Eight months after an employee leaves her job, she filed for unemployment compensation because she believed she had left work with good cause. She claimed she could no longer work for the company owner because he complained about her job performance on a daily basis. The asserted that these daily criticisms of her work were harassment, creating intolerable working conditions and justifying her leave of the job. Whether something is a supervisory criticism or harassment is fact sensitive. The employee claimed her supervisor complained daily, but the supervisor said he only complained after he checked her work, which was 2 to 3 times a week. The employee claimed that the supervisor told her he did not respect her and yelled at her. The supervisor denied this and added that he had been getting complaints from the customer; he was afraid he was going to lose his business. The supervisor documented his formal warning and the verbal criticisms. This documentation made the supervisor’s history more credible. At no time, did the employee tell the supervisor she was so upset that she was thinking of leaving. Thus, the supervisor did not have a chance to address the employee’s viewpoint. Here, the examiner at the Unemployment Board found the comments to be criticism rather than harassment and determined that the former employee was not entitled to unemployment compensation and had to repay the unemployment benefits she had already received.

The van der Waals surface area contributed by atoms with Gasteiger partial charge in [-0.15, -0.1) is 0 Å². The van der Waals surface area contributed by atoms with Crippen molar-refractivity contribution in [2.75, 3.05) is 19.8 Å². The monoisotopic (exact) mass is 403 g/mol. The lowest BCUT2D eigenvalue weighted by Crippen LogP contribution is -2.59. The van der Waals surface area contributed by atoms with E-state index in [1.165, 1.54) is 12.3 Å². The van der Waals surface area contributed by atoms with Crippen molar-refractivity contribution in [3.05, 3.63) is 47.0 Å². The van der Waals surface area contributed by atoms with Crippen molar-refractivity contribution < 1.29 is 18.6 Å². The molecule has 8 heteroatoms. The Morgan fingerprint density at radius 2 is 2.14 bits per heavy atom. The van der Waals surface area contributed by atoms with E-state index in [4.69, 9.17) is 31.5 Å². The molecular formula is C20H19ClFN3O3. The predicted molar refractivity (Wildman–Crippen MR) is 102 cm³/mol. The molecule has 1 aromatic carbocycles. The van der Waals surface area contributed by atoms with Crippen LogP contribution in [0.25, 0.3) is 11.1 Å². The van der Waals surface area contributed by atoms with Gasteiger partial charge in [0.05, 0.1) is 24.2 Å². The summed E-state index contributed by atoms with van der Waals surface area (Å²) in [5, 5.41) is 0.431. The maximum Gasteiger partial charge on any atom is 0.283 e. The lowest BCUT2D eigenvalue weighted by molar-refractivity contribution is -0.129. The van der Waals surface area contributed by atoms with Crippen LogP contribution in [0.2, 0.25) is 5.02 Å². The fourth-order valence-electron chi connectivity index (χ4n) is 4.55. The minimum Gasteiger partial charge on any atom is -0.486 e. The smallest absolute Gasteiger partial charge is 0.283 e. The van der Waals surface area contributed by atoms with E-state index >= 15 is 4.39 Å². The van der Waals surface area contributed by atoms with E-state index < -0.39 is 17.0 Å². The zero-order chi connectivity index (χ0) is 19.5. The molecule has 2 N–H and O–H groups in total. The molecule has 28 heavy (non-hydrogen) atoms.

See Toth v. Board of Review, Department of Labor, App. Div 25-2-0680 (2013)
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